The Needham Question: why was China so culturally, intellectually, and economically dominant and then it was the UK / Dutch / Belgians / Portuguese who subverted the rest of the world fully 6 centuries after China developed 3-masted ships?
- Gunpowder was developed by Daoists searching for the elixir of life…trying to subdue KNO₃ (viz, Alchemy discovering things; in general non-QM-level chemistry leading to inventions)
- a mixture of sulphur, honey, and saltpeter (i.e., poop)
- the idea of competing governments in Europe —vs— two in China. This is apparently due to Hume.
- Needham mis-characterised Chinese thought as being either: Confucian (ethical concerns only), Buddhist (fleeing the world), or Daoist.
I bet this is where Kenneth Clark (or was it James Burke) got his silly sinology: saying that “the Chinese mind” wanted to “go with the flow” rather than Europeans who want to change the world to suit themselves. (Rubbish.)
- But Buddhists were also interested in science. 8th cent mathematician/astronomer: “We have to get the secular stuff right, or people will think we are stupid”
- Invention of the printing press: “The ruler [in Japan] was able to produce large numbers of holy objects [scriptures of the Buddha]” which was great for his image.
- canals, ceramics; trading with Japan, SE Asia
- Trade: “What went out from China was eagerly sought; what was brought back was trinkets and frippery for the rich to enjoy”
- Tang dynasty (600-900 A.D.) markets were more tightly controlled than laissez-faire past. People move more freely and freer markets during Song Dynasty. Banknotes.
- “Too successful for its own good?” Complacency.
- Paper in lavatory, wallpaper, clothing, decorations. Not only printing paper.
- 19th century Sinologists wanted to “look for the reasons for failure” — but it’s ahistorical to read the past in terms of what happened later.
- Christian Jesuits in China. The Indians had been tolerant simply because India is tolerant of so many G-ds. Why not one more? (oops)
- Natural theology. The Chinese must have inherited the good order and right thinking of Eden. (medieval) “All we need to do is let them know about Christ” As opposed to how savages were treated.
- Jesuits beating Islamic astrologers at prediction; teaching maths to the Emperor in his own chamber.
- Sinophilia in Europe, Chinese perceived as more enlightened
- The governance of China (imperial bureaucracy) surprised Europeans. Not hereditary aristocrats nor paying for the post.
- a career open of talents (where the British Civil Service came from) #meritocracy
- silk, porcelain, agriculture, lochs & canals; hydraulic China
- Diderot, Leibniz, Hume all took a negative view of China
- “Those foolish Chinese don’t understand Science! That is, they don’t know the world is composed of four elements (due to Aristotle). They think it’s composed of five! The nincompoops!”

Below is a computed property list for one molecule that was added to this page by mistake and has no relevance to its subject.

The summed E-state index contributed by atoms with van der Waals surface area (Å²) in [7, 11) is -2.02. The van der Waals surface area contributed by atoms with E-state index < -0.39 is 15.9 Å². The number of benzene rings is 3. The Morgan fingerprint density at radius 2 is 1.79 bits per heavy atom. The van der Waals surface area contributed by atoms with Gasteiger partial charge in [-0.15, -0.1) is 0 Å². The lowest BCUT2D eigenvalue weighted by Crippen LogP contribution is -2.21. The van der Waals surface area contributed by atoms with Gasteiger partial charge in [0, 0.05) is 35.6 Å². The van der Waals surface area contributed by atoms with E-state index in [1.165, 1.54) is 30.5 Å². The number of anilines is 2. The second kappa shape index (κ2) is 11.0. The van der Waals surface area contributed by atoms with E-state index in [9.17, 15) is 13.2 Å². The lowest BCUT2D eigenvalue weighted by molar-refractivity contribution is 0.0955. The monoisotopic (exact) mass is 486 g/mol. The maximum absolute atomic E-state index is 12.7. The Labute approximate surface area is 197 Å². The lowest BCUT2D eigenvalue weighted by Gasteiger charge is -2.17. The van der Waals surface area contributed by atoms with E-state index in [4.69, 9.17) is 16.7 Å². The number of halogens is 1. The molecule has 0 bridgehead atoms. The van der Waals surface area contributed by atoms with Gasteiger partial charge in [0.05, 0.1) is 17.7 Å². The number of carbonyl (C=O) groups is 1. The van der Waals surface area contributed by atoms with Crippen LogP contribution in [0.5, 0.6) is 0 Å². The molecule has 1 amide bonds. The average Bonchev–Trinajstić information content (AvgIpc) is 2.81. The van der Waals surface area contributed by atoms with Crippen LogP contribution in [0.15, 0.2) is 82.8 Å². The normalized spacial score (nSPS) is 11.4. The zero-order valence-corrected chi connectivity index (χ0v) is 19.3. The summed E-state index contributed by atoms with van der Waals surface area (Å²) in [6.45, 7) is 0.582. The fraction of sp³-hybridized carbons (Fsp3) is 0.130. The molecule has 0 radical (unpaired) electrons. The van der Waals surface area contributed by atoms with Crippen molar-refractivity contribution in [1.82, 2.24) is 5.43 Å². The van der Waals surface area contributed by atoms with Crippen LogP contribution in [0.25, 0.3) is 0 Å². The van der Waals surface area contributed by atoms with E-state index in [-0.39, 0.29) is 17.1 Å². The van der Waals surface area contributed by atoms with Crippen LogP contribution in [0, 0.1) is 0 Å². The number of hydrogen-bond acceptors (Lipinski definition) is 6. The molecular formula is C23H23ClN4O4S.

- The West finally got a technical lead with steam power.
- Lord Macartney had been seducing Catherine the Great.
- diving bell, hot air balloon, telescopes, burning glasses,
- Qen Leung emperor “We have no need of your toys”
— partly because Jesuits had sold science previously as a fascination or entertainment (rather than, say, military application)
— partly because Qen Long was well informed about British intrusions into India. First “We just want to trade” and then they’re all up into the Chinese border of Nepal. No, thanks, I’d rather not have the trade and keep you outta my Kingdom.
- awful Western medicine killing Chinese orphans in the countryside. Rumours: “Westerners need a baby’s eye to create a mirror. That’s why they take and kill them” “Westerners need to put a dead baby under each sleeper in order to build a railway” (for me this is reminiscent of Guatemalan rumours about white North Americans stealing Guatemalan babies … maybe the mother didn’t want to admit she gave it up for adoption because that’s shameful, so when confronted she said the adoption agency took it)
- Lu Gwei Jen was the woman behind Joseph Needham’s work.
- a Chinese book in 1922 Why China Has No Science — they’d missed their own history
- Like Frank Wilczek’s advice for success: Needham was looking at new data — rather than measuring with devices that had never been used before, he was reading books that everyone had ignored.
- “There are different ways of looking at science. ‘Science’ doesn’t just mean ‘modern Western science’ but achievements in other cultural contexts” (Indian, Chinese, Muslim)
- invention versus science (science having roots in Greek philosophers)
- “Chinese ways of abstract thinking were very different”
- “Once there’s one industrial revolution—with all the power, military & commercial, that that gives—there’s no room for another”
- “If the Seung navy had sailed up the Thames sometime in the 13th century, brought us gunpowder and compass and printing presses and completely swept us away into the Chinese culture…there might have been some Chinese historians saying ‘But look at all that interesting stuff those Greeks did…why didn’t they have the Seung Industrial Revolution first?”
- pirates on the East China coast were quick to acquire the latest ballistics
- “People are already beginning to write narratives of Chinese history that try to depict even the 19th century as a ‘success story’”
- Einstein said the Chinese lagged because they never had Euclidean geometry and the idea of proving things. But the better question isn’t why didn’t they start proving things: rather why did anybody start proving things?
No mention of this other story I heard which was, rather than broad historical determinism, specifically just that the eunuchs in the 13th century sabotaged all the ships in the harbour to fight their enemies, the Mandarins. Local maximum achieved; global maximum put off for at least another 7 centuries.